UC academic worker unions host town hall to discuss transportation, climate
United Auto Workers 2865 and 5810 and Student Researchers United-UAW hosted a Sept. 28 town hall that brought together politicians, union members and scientists to discuss the unions’ demands for the UC to make new efforts to promote accessible and sustainable transportation for workers. (Daily Bruin file photo)
Oct. 4, 2022 10:29 p.m.
University of California academic worker unions jointly hosted a climate and transportation town hall Sept. 28, facilitating discussion between politicians and scientists about union demands regarding transit affordability and sustainability.
United Auto Workers 2865 and 5810 and Student Researchers United-UAW, which jointly represent around 48,000 academic workers across the UC, hosted the event. The panelists were Naomi Goldenson, a climate scientist in the department of atmospheric and oceanic sciences, U.S. Rep. Katie Porter, state Sen. David Min, UAW 2865 President Rafael Jaime and UAW 4121 President Sam Sumpter, a union leader from the University of Washington.
The town hall was intended to push the UC to provide transit benefits and incentivize sustainable forms of community transportation, according to the UAW website.
Goldenson, who is also a member of UAW 5810, said at the event that global warming is a pressing issue perpetuated in large part by the burning of fossil fuels. Although the UC pledged to be carbon neutral by 2025, that level of ambition is not consistent with its current policies, she said.
Without significant changes to sustainability practices in California, the state will see adverse weather consequences such as increased heat stress and changes to precipitation that could lead to flooding or droughts, threatening ecosystem health and coastal infrastructure, Goldenson added.
“I think it’s an obvious win-win for the workers doing the essential core work for the University … and helping UC be more consistent with its own stated goals and bending this curve in the right direction,” Goldenson said.
UAW is bargaining for free public transit passes for workers who bought them, cash incentives for sustainable commuting such as by e-bike, and improved campus cycling infrastructure, she said.
Min, who represents California’s 37th Senate district, which includes part of Orange County, said although California often champions progressive values, the UC does not always live up to the idea.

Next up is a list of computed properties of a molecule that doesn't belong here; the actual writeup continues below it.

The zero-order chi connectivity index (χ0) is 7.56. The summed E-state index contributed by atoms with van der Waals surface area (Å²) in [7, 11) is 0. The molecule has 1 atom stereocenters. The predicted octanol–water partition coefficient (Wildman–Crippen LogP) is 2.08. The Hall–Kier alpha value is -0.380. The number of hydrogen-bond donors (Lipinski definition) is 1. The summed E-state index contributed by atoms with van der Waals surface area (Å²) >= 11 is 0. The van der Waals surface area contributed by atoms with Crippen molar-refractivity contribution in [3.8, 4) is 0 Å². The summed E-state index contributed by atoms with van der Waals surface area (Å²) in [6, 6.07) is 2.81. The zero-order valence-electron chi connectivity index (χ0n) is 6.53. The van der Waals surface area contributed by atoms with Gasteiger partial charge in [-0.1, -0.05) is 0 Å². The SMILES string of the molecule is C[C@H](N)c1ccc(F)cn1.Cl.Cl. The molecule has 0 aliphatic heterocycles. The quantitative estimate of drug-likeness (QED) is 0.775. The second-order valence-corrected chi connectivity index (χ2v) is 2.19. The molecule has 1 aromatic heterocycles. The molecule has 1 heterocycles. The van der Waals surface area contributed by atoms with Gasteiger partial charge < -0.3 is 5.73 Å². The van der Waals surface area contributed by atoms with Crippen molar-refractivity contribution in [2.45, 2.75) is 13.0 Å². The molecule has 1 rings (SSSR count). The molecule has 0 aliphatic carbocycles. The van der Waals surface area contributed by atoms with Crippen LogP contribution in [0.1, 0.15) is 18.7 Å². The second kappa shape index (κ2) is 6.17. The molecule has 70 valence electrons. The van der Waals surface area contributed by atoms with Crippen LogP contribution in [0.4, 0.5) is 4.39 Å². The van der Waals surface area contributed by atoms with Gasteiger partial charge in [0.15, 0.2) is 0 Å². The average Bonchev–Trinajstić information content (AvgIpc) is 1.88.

“If we don’t act with urgency now, which I think is unfortunately going to be the case, we are expected to see something on the order of a 10 degree Fahrenheit increase in average temperature in the next 100 years,” Min said at the town hall. “That is going to be catastrophic.”
Making sustainability a priority within the UC can help set an example for other universities and the rest of the state and elsewhere, Min added. Beyond achieving net zero emission status in California, the innovation and technology developed in the process can then help the world do the same, he said.
Sustainability can also save costs in the state budget, said Porter, a former law professor at UC Irvine. The United States is estimated to lose $4.5 trillion over the next 50 years if its commitments to the Paris Agreement are not met, and there is urgency to keep the national economy competitive, she said at the event.
“Whether that’s transit passes, … whether that’s investing in solar and wind manufacturing, whether that’s building out the grid, yes, we are spending money, but we are making an investment that is going to make sure that our economy is strong and stable and globally competitive in the future,” Porter said. “If we wait – and we’ve already waited too long – the options get fewer, they get more expensive, and they get more difficult.”
With the UC being the largest employer in the state of California, its workforce’s commute serves as a large source of emissions to address, Porter said. She added UC staff simply need to be provided plausible options for sustainable transport, particularly since the UC has publicly committed to creating affordable transportation. Although some campuses have made more progress, the UC as a whole must be held accountable, she said.
“At UCI, I was able to walk to work. I had a sustainable transportation pass as a faculty member, and I walked to work including on the day that I gave birth to my daughter,” Porter said “So it really does work.”